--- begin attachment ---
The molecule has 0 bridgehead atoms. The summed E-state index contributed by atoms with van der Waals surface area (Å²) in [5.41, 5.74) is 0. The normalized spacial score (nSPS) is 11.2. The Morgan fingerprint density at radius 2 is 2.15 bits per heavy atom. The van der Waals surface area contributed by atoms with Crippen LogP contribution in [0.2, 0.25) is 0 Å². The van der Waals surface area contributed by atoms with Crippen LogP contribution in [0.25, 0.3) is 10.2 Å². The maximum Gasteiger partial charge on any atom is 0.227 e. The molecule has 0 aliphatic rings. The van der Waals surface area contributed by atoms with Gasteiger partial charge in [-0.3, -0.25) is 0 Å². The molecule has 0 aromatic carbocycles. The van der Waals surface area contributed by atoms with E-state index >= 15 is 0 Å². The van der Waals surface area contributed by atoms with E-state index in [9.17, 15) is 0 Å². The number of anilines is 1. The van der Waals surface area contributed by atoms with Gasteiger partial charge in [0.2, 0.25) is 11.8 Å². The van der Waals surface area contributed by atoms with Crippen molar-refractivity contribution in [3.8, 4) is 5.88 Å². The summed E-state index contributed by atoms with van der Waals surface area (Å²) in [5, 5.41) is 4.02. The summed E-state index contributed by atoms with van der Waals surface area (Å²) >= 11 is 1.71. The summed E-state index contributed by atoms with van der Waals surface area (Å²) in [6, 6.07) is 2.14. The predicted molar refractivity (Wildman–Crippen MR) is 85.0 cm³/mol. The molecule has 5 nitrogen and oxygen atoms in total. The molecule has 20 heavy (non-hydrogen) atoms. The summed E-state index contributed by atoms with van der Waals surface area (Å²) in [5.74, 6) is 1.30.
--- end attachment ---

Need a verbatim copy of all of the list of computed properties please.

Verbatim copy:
The molecule has 0 bridgehead atoms. The summed E-state index contributed by atoms with van der Waals surface area (Å²) in [5.41, 5.74) is 0. The normalized spacial score (nSPS) is 11.2. The Morgan fingerprint density at radius 2 is 2.15 bits per heavy atom. The van der Waals surface area contributed by atoms with Crippen LogP contribution in [0.2, 0.25) is 0 Å². The van der Waals surface area contributed by atoms with Crippen LogP contribution in [0.25, 0.3) is 10.2 Å². The maximum Gasteiger partial charge on any atom is 0.227 e. The molecule has 0 aliphatic rings. The van der Waals surface area contributed by atoms with Gasteiger partial charge in [-0.3, -0.25) is 0 Å². The molecule has 0 aromatic carbocycles. The van der Waals surface area contributed by atoms with E-state index >= 15 is 0 Å². The van der Waals surface area contributed by atoms with E-state index in [9.17, 15) is 0 Å². The number of anilines is 1. The van der Waals surface area contributed by atoms with Gasteiger partial charge in [0.2, 0.25) is 11.8 Å². The van der Waals surface area contributed by atoms with Crippen molar-refractivity contribution in [3.8, 4) is 5.88 Å². The summed E-state index contributed by atoms with van der Waals surface area (Å²) in [5, 5.41) is 4.02. The summed E-state index contributed by atoms with van der Waals surface area (Å²) >= 11 is 1.71. The summed E-state index contributed by atoms with van der Waals surface area (Å²) in [6, 6.07) is 2.14. The predicted molar refractivity (Wildman–Crippen MR) is 85.0 cm³/mol. The molecule has 5 nitrogen and oxygen atoms in total. The molecule has 20 heavy (non-hydrogen) atoms. The summed E-state index contributed by atoms with van der Waals surface area (Å²) in [5.74, 6) is 1.30.